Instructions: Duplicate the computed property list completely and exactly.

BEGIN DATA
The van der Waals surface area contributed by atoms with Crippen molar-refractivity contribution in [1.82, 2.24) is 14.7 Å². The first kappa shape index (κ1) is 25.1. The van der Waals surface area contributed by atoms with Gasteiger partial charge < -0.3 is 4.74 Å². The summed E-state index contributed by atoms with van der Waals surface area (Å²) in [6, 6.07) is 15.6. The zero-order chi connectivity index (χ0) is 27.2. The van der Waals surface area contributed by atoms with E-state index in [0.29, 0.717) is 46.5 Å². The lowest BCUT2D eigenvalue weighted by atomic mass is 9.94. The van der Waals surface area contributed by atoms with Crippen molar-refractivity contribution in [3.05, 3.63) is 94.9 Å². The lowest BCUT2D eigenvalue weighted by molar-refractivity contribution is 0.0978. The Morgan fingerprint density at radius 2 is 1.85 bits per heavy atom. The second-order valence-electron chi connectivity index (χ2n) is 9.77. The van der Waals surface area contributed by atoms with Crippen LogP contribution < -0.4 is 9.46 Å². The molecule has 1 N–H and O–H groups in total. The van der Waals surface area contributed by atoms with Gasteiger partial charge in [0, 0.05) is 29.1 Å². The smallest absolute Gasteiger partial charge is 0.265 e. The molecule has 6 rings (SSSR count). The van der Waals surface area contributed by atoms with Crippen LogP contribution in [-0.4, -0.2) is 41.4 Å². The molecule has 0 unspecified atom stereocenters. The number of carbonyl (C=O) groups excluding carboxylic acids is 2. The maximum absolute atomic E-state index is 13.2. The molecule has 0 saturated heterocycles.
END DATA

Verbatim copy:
The van der Waals surface area contributed by atoms with Crippen molar-refractivity contribution in [1.82, 2.24) is 14.7 Å². The first kappa shape index (κ1) is 25.1. The van der Waals surface area contributed by atoms with Gasteiger partial charge < -0.3 is 4.74 Å². The summed E-state index contributed by atoms with van der Waals surface area (Å²) in [6, 6.07) is 15.6. The zero-order chi connectivity index (χ0) is 27.2. The van der Waals surface area contributed by atoms with E-state index in [0.29, 0.717) is 46.5 Å². The lowest BCUT2D eigenvalue weighted by atomic mass is 9.94. The van der Waals surface area contributed by atoms with Crippen molar-refractivity contribution in [3.05, 3.63) is 94.9 Å². The lowest BCUT2D eigenvalue weighted by molar-refractivity contribution is 0.0978. The Morgan fingerprint density at radius 2 is 1.85 bits per heavy atom. The second-order valence-electron chi connectivity index (χ2n) is 9.77. The van der Waals surface area contributed by atoms with Crippen LogP contribution < -0.4 is 9.46 Å². The molecule has 1 N–H and O–H groups in total. The van der Waals surface area contributed by atoms with Gasteiger partial charge in [0, 0.05) is 29.1 Å². The smallest absolute Gasteiger partial charge is 0.265 e. The molecule has 6 rings (SSSR count). The van der Waals surface area contributed by atoms with Crippen LogP contribution in [-0.4, -0.2) is 41.4 Å². The molecule has 0 unspecified atom stereocenters. The number of carbonyl (C=O) groups excluding carboxylic acids is 2. The maximum absolute atomic E-state index is 13.2. The molecule has 0 saturated heterocycles.